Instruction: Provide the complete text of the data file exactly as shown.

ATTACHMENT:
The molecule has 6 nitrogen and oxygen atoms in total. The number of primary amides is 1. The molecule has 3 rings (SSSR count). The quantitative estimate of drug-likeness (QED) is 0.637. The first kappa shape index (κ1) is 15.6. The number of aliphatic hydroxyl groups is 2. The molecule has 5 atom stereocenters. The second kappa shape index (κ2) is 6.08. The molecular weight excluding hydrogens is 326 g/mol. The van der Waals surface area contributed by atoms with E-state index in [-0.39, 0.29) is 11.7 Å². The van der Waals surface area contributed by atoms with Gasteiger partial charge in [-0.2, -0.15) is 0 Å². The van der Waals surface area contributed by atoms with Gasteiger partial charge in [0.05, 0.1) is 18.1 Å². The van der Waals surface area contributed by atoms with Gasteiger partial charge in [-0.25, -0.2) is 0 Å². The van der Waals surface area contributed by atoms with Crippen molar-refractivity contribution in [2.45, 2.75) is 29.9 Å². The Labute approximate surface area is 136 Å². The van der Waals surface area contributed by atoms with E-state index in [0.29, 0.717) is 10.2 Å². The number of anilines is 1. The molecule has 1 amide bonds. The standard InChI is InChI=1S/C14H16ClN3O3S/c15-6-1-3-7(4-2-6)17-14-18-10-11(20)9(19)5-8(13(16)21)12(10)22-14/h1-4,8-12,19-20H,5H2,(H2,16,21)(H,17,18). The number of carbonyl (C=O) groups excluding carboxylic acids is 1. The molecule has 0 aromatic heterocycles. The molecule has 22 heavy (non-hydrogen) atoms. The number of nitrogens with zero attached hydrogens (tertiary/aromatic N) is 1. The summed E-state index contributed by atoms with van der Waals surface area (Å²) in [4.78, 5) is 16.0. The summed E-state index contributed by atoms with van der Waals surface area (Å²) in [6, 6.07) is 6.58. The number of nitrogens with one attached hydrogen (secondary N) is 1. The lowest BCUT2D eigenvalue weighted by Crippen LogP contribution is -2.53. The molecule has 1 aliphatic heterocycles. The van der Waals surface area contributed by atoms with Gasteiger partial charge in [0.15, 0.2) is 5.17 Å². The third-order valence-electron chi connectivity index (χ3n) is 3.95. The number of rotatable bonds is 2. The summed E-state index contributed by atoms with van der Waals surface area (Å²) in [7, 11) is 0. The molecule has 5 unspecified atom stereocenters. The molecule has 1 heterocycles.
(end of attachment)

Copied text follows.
The molecule has 6 nitrogen and oxygen atoms in total. The number of primary amides is 1. The molecule has 3 rings (SSSR count). The quantitative estimate of drug-likeness (QED) is 0.637. The first kappa shape index (κ1) is 15.6. The number of aliphatic hydroxyl groups is 2. The molecule has 5 atom stereocenters. The second kappa shape index (κ2) is 6.08. The molecular weight excluding hydrogens is 326 g/mol. The van der Waals surface area contributed by atoms with E-state index in [-0.39, 0.29) is 11.7 Å². The van der Waals surface area contributed by atoms with Gasteiger partial charge in [-0.2, -0.15) is 0 Å². The van der Waals surface area contributed by atoms with Gasteiger partial charge in [0.05, 0.1) is 18.1 Å². The van der Waals surface area contributed by atoms with Gasteiger partial charge in [-0.25, -0.2) is 0 Å². The van der Waals surface area contributed by atoms with Crippen molar-refractivity contribution in [2.45, 2.75) is 29.9 Å². The Labute approximate surface area is 136 Å². The van der Waals surface area contributed by atoms with E-state index in [0.29, 0.717) is 10.2 Å². The number of anilines is 1. The molecule has 1 amide bonds. The standard InChI is InChI=1S/C14H16ClN3O3S/c15-6-1-3-7(4-2-6)17-14-18-10-11(20)9(19)5-8(13(16)21)12(10)22-14/h1-4,8-12,19-20H,5H2,(H2,16,21)(H,17,18). The number of carbonyl (C=O) groups excluding carboxylic acids is 1. The molecule has 0 aromatic heterocycles. The molecule has 22 heavy (non-hydrogen) atoms. The number of nitrogens with zero attached hydrogens (tertiary/aromatic N) is 1. The summed E-state index contributed by atoms with van der Waals surface area (Å²) in [4.78, 5) is 16.0. The summed E-state index contributed by atoms with van der Waals surface area (Å²) in [6, 6.07) is 6.58. The number of nitrogens with one attached hydrogen (secondary N) is 1. The lowest BCUT2D eigenvalue weighted by Crippen LogP contribution is -2.53. The molecule has 1 aliphatic heterocycles. The van der Waals surface area contributed by atoms with Gasteiger partial charge in [0.15, 0.2) is 5.17 Å². The third-order valence-electron chi connectivity index (χ3n) is 3.95. The number of rotatable bonds is 2. The summed E-state index contributed by atoms with van der Waals surface area (Å²) in [7, 11) is 0. The molecule has 5 unspecified atom stereocenters. The molecule has 1 heterocycles.